While they are helpful for detecting demand patterns, these types of supplemental data are a triple threat. They’re expensive, assumptive, and less reliable than data gleaned from actual POS data.
This is where things can get a little complex for chains using demand pattern software–where does the data and analysis come from? Some chains using demand pattern software save a lot of time by investing in a technical backend, like a machine-learning software, to do this work for them. For example, CB4’s machine-learning algorithm supplements the POS data with unrealized demand patterns. These patterns are found by analyzing the data to find thousands of consumer demand patterns hidden in the data that would take a single analyst decades to discover.
In short, these types of algorithms find patterns like this: if customers in your store purchase items A, B, and C, then item D is likely to be purchased in a high quantity. This isn’t market basket analysis since these patterns are not necessarily related to the same transactions by the same customers–these are patterns that exist in your stores because of the above mentioned external factors, like nearby competition, a local school or office building, or a hundred other variables. The difference here is that we don’t concern ourselves with why these conditions exist: only that they do exist, and that each one represents an actual opportunity to increase your bottom line profits.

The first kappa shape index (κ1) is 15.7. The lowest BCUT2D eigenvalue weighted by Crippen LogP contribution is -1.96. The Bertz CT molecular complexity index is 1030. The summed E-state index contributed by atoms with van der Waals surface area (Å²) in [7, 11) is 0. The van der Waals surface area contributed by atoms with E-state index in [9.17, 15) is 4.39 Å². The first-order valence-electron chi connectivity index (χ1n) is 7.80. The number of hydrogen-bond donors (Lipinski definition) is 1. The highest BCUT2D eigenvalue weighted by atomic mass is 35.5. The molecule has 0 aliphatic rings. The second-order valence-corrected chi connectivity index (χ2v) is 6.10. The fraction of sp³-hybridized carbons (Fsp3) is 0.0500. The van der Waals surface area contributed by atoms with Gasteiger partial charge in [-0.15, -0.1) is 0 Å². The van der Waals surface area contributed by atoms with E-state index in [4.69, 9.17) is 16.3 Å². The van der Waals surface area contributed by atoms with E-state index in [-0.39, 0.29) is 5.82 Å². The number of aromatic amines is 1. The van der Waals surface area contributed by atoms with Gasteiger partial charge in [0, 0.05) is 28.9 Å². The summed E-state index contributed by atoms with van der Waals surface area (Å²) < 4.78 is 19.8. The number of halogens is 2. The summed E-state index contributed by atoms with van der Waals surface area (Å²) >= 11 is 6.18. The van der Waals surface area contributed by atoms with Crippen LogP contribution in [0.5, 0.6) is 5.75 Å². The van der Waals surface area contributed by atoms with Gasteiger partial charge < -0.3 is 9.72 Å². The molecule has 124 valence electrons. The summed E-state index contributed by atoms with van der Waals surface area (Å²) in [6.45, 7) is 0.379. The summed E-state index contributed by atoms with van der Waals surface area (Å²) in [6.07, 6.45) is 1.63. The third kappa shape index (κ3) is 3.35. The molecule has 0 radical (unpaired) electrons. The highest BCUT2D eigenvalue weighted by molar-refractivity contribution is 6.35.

Finally, these solutions use the available, simple, and structured POS data while making less assumptions about unrealized demand. Thus, by using pattern recognition analysis over the entire chain, the retailer can analyze demand patterns along with the simpler purchasing patterns.
Figure: Although we do not have/need full information regarding the external or internal conditions that define the demand level per product, by analyzing the existing point of sales data, CB4’s software is able to follow the footprints these conditions leave in the sales data and detect the hidden demand patterns across stores.
To learn more about consumer demand patterns, CB4’s machine learning algorithm, or how our clients use these patterns to detect operational or merchandising inefficiencies, contact us.